Thursday, 22 November 2012

Move Fish Farms Out of Clayoquot Sound To Save Wild Salmon - Nov 22, 2012

Cermaq Mainstream fish farm, during the IHN infection earlier in 2012, blamed the outbreak on wild salmon passing its farmed salmon. This is highly unlikely for many reasons. It is far more likely that the IHN and other fish farm diseases have been killing wild salmon to the point of extinction.

First, a sound is closed at one end, and thus fish farm diseases do not flush out as they would in open channels. They will stay there for as long as each infected fish farm continues hemorrhaging 60 billion viruses per hour and for three weeks thereafter.In the last big outbreak of IHN, circa, 2002, 36 farms along BC's coastline were wiped out.

Second, there are 22 fish farms in Clayoquot Sound, and that at 500,000 to 1,000,000 exotic Atlantic Salmon, this implies as many as 22 million farmed salmon. Here is a ho-hum map of Clayoquot Sound, showing the 22 fish farms: 

Third, the numbers of wild chinook and sockeye are so low as to be non-existent in the Sound. Non-existent fish cannot pass diseases. Because DFO authorized a new Plover Point fish farm in Clayoquot Sound – a UN Biosphere Reserve no less – I plumbed the Clayoquot Sound Chinook salmon and found their numbers are alarmingly low.

See these DFO links for Clayoquot Sound and West Coast Van Isle wild salmonids:

I have summarized the figures as: 2012 counted fish, average number of wild chinook over the past 5 years and  average number of wild chinook over the last 12 years: Bedwell – 93 (5/12 – 60/110); Moyeha – none (120/130); Tranquil – 11 (220/760; Megin – 35 (20/50); Cypre – 362 (no 5/12 figures). No figure for the plummeting Kennedy Lake sockeye. No fish farms should be in these waters as the wild fish numbers are just too low.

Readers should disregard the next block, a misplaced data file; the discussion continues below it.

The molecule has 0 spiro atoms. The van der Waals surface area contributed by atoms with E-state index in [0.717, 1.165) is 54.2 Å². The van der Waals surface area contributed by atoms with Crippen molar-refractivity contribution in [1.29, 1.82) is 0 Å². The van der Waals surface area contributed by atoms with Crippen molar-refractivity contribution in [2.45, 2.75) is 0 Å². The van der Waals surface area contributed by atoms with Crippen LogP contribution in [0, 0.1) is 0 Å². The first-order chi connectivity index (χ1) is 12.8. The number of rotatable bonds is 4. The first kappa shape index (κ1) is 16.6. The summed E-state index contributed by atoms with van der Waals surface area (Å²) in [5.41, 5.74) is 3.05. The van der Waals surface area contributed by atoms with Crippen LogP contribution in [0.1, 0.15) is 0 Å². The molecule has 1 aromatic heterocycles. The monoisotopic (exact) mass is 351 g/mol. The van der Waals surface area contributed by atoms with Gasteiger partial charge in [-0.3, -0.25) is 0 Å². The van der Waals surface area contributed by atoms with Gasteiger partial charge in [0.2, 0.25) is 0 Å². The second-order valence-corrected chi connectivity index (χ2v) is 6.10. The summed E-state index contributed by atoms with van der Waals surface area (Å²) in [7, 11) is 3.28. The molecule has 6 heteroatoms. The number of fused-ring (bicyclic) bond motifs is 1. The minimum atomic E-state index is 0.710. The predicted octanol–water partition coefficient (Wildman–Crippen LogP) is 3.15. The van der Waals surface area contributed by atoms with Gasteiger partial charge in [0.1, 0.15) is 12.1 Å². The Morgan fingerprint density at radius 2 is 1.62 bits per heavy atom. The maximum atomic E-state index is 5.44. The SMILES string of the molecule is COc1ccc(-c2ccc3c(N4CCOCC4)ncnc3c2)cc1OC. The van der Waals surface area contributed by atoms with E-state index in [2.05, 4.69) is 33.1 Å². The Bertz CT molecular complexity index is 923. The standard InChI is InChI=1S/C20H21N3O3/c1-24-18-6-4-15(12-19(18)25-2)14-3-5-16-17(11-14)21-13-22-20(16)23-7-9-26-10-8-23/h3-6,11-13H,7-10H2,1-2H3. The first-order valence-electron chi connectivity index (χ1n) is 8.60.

As the Moyeha is 0 and the Tranquil is 11 returned chinook, it is pretty obvious that fish farms, particularly farmed chinook, should not be in Clayoquot Sound. And, while fish farms like to say the source of IHN is wild fish, these numbers are so low - extinction levels - it is far more likely that fish farms are the source of the infection, and they are in fact destroying wild chinook, and sockeye.

DFO has the responsibility to protect wild fish and should have had all Clayoquot Sound fish farms moved to land years ago.

Fourth, the Creative farms - they raise chinook salmon - were shown during the Cohen Commission evidentiary hearings, by Dr. Kristi Miller, to have 25% of all fish with ISA - the worst of all diseases for wild salmon - and HSMI, also lethal, an exotic disease originating in Norway. HSMI cannot be in BC unless it was brought here from Norway and those fish passed it to the Creative farms and one or the other passed it to wild chinook.This means 125,000 infected fish per farm.